According to historian Charles R. Townsend, professor of history at West Texas A & M University, the Light Crust Doughboys were formed in 1931 and went on the air when Bob Wills, one of the original members of the band, persuaded the Burrus Mill and Elevator Co. to sponsor the band on a radio show by advertising the mill's Light Crust Flour. After two weeks of broadcasts, W. Lee O'Daniel, president of Burrus Mill, canceled the show because he did not like "hillbilly music." The Doughboys, however, were brought back by popular demand when thousands of fans and housewives, who used light Crust Flour, demanded that Burrus Mill sponsor their radio show."With hat in hand, W. Lee O'Daniel had to ask the Light Crust Doughboys to return to the show," said Art Greenhaw, who sings and plays the guitar with the band and also is the group's historian and promoter."They said that they would come back if 'Daniel didn't make them work in the flour mill anymore and sell flour, and he agreed to that with the stipulation that he wouldn't make them work in the mill any more if they would come in to the shop every day , punch the clock and then work on songs and tunes for the show for eight hours every day like it was a regular job. They agreed and really wrote some wonderful music during that time."
Excerpt from The Mesquite News, July 1, 1999, written by Jim Gibbs.
The Light Crust Doughboys have been to Europe, the Grand Ole Opry,
played with the SMU Mustang Band and were named Official Music Ambassadors
for the State of Texas by the 74th legislature. They have starred in Western
movies with Gene Autry. Their music is varied and accessible by people of every age.
|John Walden, nicknamed by Smokey as"the wild man on the fiddle", due to his innovative technique and contemporary yet classic style, is a multi-instrument performer as well as singer. John has shared the stage with such legendary performers as Hank Williams, but his true genius perhaps shines best with the Light Crust Doughboys, where he exhibits his mastery of musical styles ranging from classical to rock and roll.|
Jim Baker, is called by his doughboy peers an "excellent violonist", high praise indeed from these guys. He also will pick up (or, rather, stand next to) the bass fiddle when called upon to do so. Jim also performs most Saturday nights with the Grapevine Opry. He considers working with the Doughboys a "tremendous thrill. Sometimes I feel like a trailer hitch on a Rolls Royce. I mean - this is the band that was in the lab when western swing was invented."
The band still performs across Texas under the direction of veteran banjo player and bandleader Smokey Montgomery, whose career spans 65 years of doughboys history. At 86 with a vigor that rarely wanes, Smokey uses a computer to compose and arrange music. His own memory bank holds thousands of songs and musical scores, most of which he arranged, and at least 40 of which he composed. He joined the Doughboys in 1935, just four years after the band formed. Smokey Montgomery has played for seven presidents...and one governor of Arkansas, whom he met through trumpeter Al Hirt at the races in Hot Springs. "Al sat in with us to play, but I didn't ask the governor. I didn't know he played sax or that he would become president," says Smokey. "If I had known, I would have asked him to play, too."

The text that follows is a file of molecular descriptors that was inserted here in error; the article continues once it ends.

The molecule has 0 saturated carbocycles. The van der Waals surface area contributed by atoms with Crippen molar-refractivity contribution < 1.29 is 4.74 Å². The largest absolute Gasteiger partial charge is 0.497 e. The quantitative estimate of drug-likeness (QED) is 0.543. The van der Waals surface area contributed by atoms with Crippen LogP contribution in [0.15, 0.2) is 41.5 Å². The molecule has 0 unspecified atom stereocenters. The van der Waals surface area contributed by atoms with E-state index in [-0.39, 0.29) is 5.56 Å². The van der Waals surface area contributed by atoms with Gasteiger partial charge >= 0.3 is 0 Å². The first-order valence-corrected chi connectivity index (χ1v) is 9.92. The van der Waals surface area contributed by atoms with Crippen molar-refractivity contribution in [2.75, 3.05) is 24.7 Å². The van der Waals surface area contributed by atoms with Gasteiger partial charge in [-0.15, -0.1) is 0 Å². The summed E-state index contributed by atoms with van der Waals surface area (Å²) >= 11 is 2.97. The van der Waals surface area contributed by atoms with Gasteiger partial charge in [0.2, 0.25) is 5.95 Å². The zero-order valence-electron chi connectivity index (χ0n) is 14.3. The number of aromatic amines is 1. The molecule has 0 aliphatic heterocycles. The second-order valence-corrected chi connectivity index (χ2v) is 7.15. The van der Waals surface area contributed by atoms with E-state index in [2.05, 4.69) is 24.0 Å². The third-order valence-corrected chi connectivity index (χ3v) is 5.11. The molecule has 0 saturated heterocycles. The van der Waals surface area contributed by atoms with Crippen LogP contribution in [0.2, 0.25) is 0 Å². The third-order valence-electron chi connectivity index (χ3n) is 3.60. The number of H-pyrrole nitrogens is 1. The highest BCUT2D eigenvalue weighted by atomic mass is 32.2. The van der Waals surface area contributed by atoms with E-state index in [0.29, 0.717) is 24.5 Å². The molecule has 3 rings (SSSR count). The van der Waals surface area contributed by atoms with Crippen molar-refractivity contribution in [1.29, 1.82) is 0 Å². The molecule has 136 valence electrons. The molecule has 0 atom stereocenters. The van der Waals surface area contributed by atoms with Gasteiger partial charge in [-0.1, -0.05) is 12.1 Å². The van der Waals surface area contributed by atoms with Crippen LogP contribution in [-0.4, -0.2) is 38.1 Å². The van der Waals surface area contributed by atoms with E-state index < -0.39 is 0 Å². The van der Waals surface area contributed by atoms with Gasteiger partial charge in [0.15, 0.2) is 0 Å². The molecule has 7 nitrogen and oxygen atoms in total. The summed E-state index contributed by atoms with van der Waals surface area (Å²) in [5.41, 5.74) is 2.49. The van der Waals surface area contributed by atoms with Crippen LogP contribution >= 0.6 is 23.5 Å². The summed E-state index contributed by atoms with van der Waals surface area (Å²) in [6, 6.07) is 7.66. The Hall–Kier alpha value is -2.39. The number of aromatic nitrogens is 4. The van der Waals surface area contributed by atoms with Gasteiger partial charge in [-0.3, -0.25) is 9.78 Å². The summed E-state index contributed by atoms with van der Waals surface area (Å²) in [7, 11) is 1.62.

(Taken from the Travel Magazine Of Texas, Texas Highways, January 2000.)
|Art Greenhaw, the youngest member of the Light Crust Doughboys, has been dubbed a true Renaissance Man by the Dallas Morning News, and is an instrumentalist, singer, composer, producer and author. He co-produces the musical projects of the Doughboys, has scored a film on the life and times of actor Bela Lugosi, and produced the Doughboys' western swing gospel albums with his friend and mentor James Blackwood of the Blackwood brothers and the Jordanaires.|
|Jerry Elliott, a critically important part of the sound of the Doughboys since 1960, is an expert guitarist and vocalist, and part of the film series, "Legends of Western Swing Guitar". Originally dubbed "Forth Worth's Singing Sentation" in billboard and trade ads as early as 1949, Jerry was a key player for Ted Daffan and adapted and arranged a hit for Roger Miller. Jerry's smooth expressive vocals are featured on the entire catalog of Light Crust Doughboys recordings available today.||Bill Simmons' multi-faceted accomplishments in music go back to Memphis' most popular radio show of the era, Eddie Hill's "High Noon Roundup", where Bill, as staff pianist, co-starred with the likes of the Louvin Brothers and the Blackwood Brothers Quartet. Bill composed the pop classic"M-I-S-S-I-S-S-I-P-P-I," recorded by Ella Fitzgerald, the Doughboys, and others , and played on million-selling records such as Marvin Montgomery-produced "Hey,Paula."|